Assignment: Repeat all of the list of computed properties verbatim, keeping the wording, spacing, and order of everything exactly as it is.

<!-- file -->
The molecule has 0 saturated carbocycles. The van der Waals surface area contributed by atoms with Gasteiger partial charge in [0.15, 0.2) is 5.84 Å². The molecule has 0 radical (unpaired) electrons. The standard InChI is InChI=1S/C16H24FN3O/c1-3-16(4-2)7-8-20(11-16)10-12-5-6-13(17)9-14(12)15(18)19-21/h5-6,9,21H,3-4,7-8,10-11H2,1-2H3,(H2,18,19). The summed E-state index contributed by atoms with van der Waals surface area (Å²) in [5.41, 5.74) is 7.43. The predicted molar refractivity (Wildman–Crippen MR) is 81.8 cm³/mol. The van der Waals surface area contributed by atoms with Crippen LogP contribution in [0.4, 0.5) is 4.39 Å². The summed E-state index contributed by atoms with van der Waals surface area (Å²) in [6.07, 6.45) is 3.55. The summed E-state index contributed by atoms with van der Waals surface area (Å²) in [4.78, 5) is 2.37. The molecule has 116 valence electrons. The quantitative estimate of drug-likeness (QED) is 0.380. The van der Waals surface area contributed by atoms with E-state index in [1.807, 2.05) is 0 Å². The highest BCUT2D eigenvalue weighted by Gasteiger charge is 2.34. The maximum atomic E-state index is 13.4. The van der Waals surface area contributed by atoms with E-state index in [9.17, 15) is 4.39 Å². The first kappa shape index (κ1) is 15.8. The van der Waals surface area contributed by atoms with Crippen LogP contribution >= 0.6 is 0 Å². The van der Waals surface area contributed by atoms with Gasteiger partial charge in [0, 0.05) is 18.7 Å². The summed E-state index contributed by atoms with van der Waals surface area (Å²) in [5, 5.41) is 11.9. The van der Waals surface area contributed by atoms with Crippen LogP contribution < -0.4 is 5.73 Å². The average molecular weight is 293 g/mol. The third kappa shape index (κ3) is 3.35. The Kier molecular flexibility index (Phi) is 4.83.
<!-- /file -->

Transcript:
The molecule has 0 saturated carbocycles. The van der Waals surface area contributed by atoms with Gasteiger partial charge in [0.15, 0.2) is 5.84 Å². The molecule has 0 radical (unpaired) electrons. The standard InChI is InChI=1S/C16H24FN3O/c1-3-16(4-2)7-8-20(11-16)10-12-5-6-13(17)9-14(12)15(18)19-21/h5-6,9,21H,3-4,7-8,10-11H2,1-2H3,(H2,18,19). The summed E-state index contributed by atoms with van der Waals surface area (Å²) in [5.41, 5.74) is 7.43. The predicted molar refractivity (Wildman–Crippen MR) is 81.8 cm³/mol. The van der Waals surface area contributed by atoms with Crippen LogP contribution in [0.4, 0.5) is 4.39 Å². The summed E-state index contributed by atoms with van der Waals surface area (Å²) in [6.07, 6.45) is 3.55. The summed E-state index contributed by atoms with van der Waals surface area (Å²) in [4.78, 5) is 2.37. The molecule has 116 valence electrons. The quantitative estimate of drug-likeness (QED) is 0.380. The van der Waals surface area contributed by atoms with E-state index in [1.807, 2.05) is 0 Å². The highest BCUT2D eigenvalue weighted by Gasteiger charge is 2.34. The maximum atomic E-state index is 13.4. The van der Waals surface area contributed by atoms with E-state index in [9.17, 15) is 4.39 Å². The first kappa shape index (κ1) is 15.8. The van der Waals surface area contributed by atoms with Crippen LogP contribution >= 0.6 is 0 Å². The van der Waals surface area contributed by atoms with Gasteiger partial charge in [0, 0.05) is 18.7 Å². The summed E-state index contributed by atoms with van der Waals surface area (Å²) in [5, 5.41) is 11.9. The van der Waals surface area contributed by atoms with Crippen LogP contribution < -0.4 is 5.73 Å². The average molecular weight is 293 g/mol. The third kappa shape index (κ3) is 3.35. The Kier molecular flexibility index (Phi) is 4.83.